• Fotso Arlette Simo, Johnson Cheryl, Vautier Anthony, Kouame Konan Blaise, Diop Papa Moussa, Silhol Romain, Maheu-Giroux Mathieu, Boily Marie-Claude, Rouveau Nicolas, Doumenc-Aidara Clemence, Baggaley Rachel, Ehui Eboi, Larmarange Joseph et Team Atlas (2022) Using routine programmatic data to estimate the population-level impacts of HIV self-testing: The example of the ATLAS program in Cote d'Ivoire, medRxiv, 2022.02.08.22270670 p. https://www.medrxiv.org/content/10.1101/2022.02.08.22270670v1.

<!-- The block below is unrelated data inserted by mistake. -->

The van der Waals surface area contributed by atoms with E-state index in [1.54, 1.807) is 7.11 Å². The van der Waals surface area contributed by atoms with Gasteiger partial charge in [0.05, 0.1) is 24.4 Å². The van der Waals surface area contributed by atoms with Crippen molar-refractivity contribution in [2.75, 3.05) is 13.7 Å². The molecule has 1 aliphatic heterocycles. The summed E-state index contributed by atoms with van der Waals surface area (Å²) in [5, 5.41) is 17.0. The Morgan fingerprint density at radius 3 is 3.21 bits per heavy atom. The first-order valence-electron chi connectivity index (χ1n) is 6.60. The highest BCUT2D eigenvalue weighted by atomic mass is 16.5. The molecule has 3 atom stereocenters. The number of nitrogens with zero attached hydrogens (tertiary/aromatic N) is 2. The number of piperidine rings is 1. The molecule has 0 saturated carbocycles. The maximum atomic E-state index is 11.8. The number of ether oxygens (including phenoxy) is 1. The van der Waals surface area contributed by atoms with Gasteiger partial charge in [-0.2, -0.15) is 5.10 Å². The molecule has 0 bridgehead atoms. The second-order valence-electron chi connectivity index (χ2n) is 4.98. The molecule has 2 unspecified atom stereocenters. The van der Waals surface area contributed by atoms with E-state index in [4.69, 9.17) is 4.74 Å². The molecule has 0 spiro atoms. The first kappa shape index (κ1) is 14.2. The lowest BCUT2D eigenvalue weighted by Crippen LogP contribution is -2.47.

Résumé : Background HIV self-testing (HIVST) is recommended by the World Health Organization as an additional HIV testing approach. Since 2019, it has been implemented in Cote d'Ivoire through the ATLAS project, including primary and secondary distribution channels. While the discreet and flexible nature of HIVST makes it appealing for users, it also makes the monitoring and estimation of the population-level programmatic impact of HIVST programs challenging. We used routinely collected data to estimate the effects of ATLAS HIVST distribution on access to testing, conventional testing (self-testing excluded), diagnoses, and antiretroviral treatment (ART) initiations in Cote d'Ivoire. Methods We used the ATLAS project's programmatic data between the third quarter (Q) of 2019 (Q3 2019) and Q1 2021, in addition to routine HIV testing services program data obtained from the President's Emergency Plan for AIDS Relief dashboard. We performed ecological time series regression using linear mixed models. Findings The results are presented for 1000 HIVST kits distributed through ATLAS. They show a negative but nonsignificant effect of the number of ATLAS HIVST on conventional testing uptake (-190 conventional tests [95% CI: -427 to 37, p=0.10]). We estimated that for 1000 additional HIVST distributed through ATLAS, +590 [95% CI: 357 to 821, p<0.001] additional individuals have accessed HIV testing, assuming an 80% HIVST utilization rate (UR) and +390 [95% CI: 161 to 625, p<0.001] assuming a 60% UR. The statistical relationship between the number of HIVST and HIV diagnoses was significant and positive (+8 diagnosis [95% CI: 0 to 15, p=0.044]). No effect was observed on ART initiation (-2 ART initiations [95% CI: -8 to 5, p=0.66]). Interpretations Social network-based HIVST distribution had a positive impact on access to HIV testing and diagnoses in Cote d'Ivoire. This approach offers a promising way for countries to assess the impact of HIVST programs. Funding Unitaid 2018-23-ATLAS